Yaakov’s encounter with an “Ish” (literally a man) near the Yabok River is a most peculiar one, requiring much interpretation. I wish to focus on what occurs toward the end of the wrestling match between Yaakov and this “Ish,” and to understand the Pesukim through the eyes of Abarbanel.
Chazal tell us that the “man” Yaakov struggles with is really an angel, specifically “Saro Shel Eisav,” the guardian of Eisav. Yaakov, however, is ostensibly unaware of the identity of this man. When the angel realizes that he is unable to overcome Yaakov, he remarks, “Let me go, because dawn has arrived.” Yaakov responds, “I will not let you go unless you bless me.” After the angel “blesses” him, Yaakov asks the angel, “What is your name?” whereupon the angel responds, “Why do you ask for my name?” (32:27-30).
A number of difficulties arise from this passage. First, why does the angel feel compelled to leave at dawn? It is as if he is afraid that he will be noticed when daybreak arrives. Second, what is the nature of this Berachah that Yaakov requested? Does a victim typically ask his aggressor for a blessing? Third, what is so important about the “man’s” name that Yaakov demands to know it? Moreover, why does the angel respond so evasively, and refuse to give his name? And why can Yaakov not simply answer, “When you asked for my name, I told it to you; why can you not tell me your name?”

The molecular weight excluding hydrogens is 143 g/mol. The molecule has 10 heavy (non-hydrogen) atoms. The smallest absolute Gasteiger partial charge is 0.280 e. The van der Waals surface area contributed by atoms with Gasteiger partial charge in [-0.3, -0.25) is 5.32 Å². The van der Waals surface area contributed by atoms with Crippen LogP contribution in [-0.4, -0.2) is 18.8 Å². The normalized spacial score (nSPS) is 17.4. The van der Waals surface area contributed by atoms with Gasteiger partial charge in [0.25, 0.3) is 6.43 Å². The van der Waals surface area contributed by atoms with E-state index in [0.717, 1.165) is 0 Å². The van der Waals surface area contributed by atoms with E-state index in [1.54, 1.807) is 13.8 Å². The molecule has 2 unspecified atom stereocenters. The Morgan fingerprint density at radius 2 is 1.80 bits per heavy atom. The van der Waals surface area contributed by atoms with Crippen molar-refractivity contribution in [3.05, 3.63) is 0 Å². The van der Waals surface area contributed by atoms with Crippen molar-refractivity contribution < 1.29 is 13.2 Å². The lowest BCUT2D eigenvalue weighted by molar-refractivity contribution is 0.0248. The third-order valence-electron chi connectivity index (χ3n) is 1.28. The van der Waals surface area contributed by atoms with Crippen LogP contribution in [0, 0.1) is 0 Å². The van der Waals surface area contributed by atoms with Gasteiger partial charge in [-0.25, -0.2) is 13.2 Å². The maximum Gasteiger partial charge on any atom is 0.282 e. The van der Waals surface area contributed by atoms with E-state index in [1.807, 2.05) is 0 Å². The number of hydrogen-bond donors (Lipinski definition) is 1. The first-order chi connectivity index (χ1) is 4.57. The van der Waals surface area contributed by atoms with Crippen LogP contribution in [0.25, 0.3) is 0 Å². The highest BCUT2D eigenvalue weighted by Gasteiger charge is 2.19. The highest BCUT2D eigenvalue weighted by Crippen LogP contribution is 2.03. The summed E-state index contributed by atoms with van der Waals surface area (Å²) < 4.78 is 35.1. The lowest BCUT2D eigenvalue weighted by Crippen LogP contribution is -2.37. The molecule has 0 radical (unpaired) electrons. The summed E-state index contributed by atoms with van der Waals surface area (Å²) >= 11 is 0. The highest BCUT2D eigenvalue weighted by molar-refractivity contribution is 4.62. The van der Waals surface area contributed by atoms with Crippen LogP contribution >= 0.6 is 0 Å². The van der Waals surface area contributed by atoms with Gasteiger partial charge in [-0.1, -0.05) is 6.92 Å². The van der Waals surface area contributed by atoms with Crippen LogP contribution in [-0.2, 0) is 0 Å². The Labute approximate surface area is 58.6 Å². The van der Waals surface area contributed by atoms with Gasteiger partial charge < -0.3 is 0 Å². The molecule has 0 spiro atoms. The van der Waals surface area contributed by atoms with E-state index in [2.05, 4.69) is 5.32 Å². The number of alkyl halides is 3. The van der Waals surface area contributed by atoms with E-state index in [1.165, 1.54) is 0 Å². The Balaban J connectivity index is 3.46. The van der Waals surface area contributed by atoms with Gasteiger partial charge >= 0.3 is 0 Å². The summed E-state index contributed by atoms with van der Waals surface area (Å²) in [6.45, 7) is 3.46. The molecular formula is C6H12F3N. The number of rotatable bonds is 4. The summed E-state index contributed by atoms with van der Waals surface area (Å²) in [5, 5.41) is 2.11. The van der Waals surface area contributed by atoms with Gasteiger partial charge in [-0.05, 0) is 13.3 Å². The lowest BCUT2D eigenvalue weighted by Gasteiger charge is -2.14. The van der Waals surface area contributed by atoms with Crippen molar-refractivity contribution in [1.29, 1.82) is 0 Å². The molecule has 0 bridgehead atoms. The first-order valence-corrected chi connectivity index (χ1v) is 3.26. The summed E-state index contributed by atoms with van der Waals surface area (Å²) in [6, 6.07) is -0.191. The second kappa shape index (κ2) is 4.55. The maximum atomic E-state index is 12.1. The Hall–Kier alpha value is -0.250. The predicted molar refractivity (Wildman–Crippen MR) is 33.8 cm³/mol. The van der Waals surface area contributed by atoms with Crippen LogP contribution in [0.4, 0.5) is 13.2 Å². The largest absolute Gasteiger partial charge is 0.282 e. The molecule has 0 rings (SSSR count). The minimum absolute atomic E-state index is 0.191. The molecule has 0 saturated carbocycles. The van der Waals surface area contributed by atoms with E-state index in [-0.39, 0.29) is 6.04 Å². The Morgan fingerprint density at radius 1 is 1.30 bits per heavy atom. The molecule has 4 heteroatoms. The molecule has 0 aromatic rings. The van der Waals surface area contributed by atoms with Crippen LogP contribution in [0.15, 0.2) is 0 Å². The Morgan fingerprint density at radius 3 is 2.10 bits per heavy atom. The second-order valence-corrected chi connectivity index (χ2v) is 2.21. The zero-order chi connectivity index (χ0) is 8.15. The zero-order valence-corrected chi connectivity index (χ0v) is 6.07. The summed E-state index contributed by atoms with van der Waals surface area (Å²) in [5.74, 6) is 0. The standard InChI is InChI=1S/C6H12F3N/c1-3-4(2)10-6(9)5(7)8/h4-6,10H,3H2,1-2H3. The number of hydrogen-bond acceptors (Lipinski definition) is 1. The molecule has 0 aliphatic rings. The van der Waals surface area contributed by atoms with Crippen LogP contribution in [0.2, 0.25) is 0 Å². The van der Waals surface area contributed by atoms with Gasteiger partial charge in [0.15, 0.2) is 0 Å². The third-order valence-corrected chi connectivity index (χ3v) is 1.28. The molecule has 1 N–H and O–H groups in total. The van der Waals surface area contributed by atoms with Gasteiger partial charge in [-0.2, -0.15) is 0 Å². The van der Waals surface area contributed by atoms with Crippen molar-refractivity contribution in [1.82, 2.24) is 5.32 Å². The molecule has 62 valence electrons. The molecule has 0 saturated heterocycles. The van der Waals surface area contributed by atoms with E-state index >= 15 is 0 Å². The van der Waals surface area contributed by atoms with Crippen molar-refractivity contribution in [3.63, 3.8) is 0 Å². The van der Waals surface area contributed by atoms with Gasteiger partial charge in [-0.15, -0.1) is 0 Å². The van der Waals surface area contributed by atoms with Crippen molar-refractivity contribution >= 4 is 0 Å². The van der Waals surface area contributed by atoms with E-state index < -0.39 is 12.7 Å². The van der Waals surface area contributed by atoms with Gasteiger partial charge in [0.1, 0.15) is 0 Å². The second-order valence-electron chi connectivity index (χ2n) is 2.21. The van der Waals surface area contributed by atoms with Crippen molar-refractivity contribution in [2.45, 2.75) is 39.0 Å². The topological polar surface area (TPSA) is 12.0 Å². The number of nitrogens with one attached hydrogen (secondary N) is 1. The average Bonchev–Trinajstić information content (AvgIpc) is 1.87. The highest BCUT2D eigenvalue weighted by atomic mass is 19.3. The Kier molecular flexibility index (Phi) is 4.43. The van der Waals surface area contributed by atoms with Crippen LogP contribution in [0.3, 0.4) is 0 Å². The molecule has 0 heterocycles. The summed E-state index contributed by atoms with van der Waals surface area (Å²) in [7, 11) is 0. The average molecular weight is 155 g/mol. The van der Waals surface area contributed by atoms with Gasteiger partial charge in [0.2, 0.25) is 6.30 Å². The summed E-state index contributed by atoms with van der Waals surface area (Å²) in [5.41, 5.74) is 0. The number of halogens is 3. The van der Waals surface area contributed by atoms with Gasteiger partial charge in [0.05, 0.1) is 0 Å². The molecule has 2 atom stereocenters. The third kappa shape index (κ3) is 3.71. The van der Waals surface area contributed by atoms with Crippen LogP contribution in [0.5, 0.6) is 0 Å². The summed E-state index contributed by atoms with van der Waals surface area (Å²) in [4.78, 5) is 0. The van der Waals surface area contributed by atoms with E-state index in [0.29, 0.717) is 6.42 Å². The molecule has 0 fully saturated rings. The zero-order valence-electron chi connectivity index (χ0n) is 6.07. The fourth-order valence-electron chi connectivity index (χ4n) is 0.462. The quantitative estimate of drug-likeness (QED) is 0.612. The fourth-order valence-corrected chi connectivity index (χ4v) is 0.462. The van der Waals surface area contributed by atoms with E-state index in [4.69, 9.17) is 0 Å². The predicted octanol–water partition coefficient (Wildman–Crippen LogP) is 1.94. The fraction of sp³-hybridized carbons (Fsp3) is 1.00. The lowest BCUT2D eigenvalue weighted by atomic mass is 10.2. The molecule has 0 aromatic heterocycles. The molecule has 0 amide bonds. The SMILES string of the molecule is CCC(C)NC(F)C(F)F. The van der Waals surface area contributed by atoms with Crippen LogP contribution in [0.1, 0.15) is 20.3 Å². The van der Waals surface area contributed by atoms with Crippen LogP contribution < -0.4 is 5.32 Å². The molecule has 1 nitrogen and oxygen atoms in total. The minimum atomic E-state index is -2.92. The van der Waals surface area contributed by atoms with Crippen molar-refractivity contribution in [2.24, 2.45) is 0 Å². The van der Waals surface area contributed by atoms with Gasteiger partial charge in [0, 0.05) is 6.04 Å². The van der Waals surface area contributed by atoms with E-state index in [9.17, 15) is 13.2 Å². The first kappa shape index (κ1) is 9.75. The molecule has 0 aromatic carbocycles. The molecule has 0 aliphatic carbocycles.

Abarbanel explains that the angel tells Yaakov to let him go not for his own sake, but for Yaakov’s sake. Eisav is approaching, and Yaakov needs to prepare for Eisav’s arrival. The angel believes that this will discourage Yaakov from continuing to wrestle. Yaakov then asks for a blessing because it was the custom when two individuals wrestled for the loser to declare his opponent victorious and acknowledge the victor’s superior strength. This is the nature of the blessing that Yaakov requests. In fact, that is exactly what the angel means when he changes Yaakov’s name to Yisrael. Another prevalent custom following a wrestling match was for the loser to become subservient to the winner. He became his slave and was to be and the beck and call of the victor for the rest of his life (or until he, the loser, won at a later date). Yaakov therefore asks for the angel’s name so that he can call for his opponent’s service at will. The angel responds, “Why do you ask for my name?” He is essentially communicating to Yaakov that he, the angel, is not a human and cannot serve Yaakov despite Yaakov’s victory.
Thus, Abarbanel understands that Yaakov’s encounter with the angel is basically a wrestling match which includes that time’s prevalent customs and etiquette of fighting with honor. In this passage, as in so many others, an understanding of the realities of the period in question sheds much light on an otherwise very puzzling story.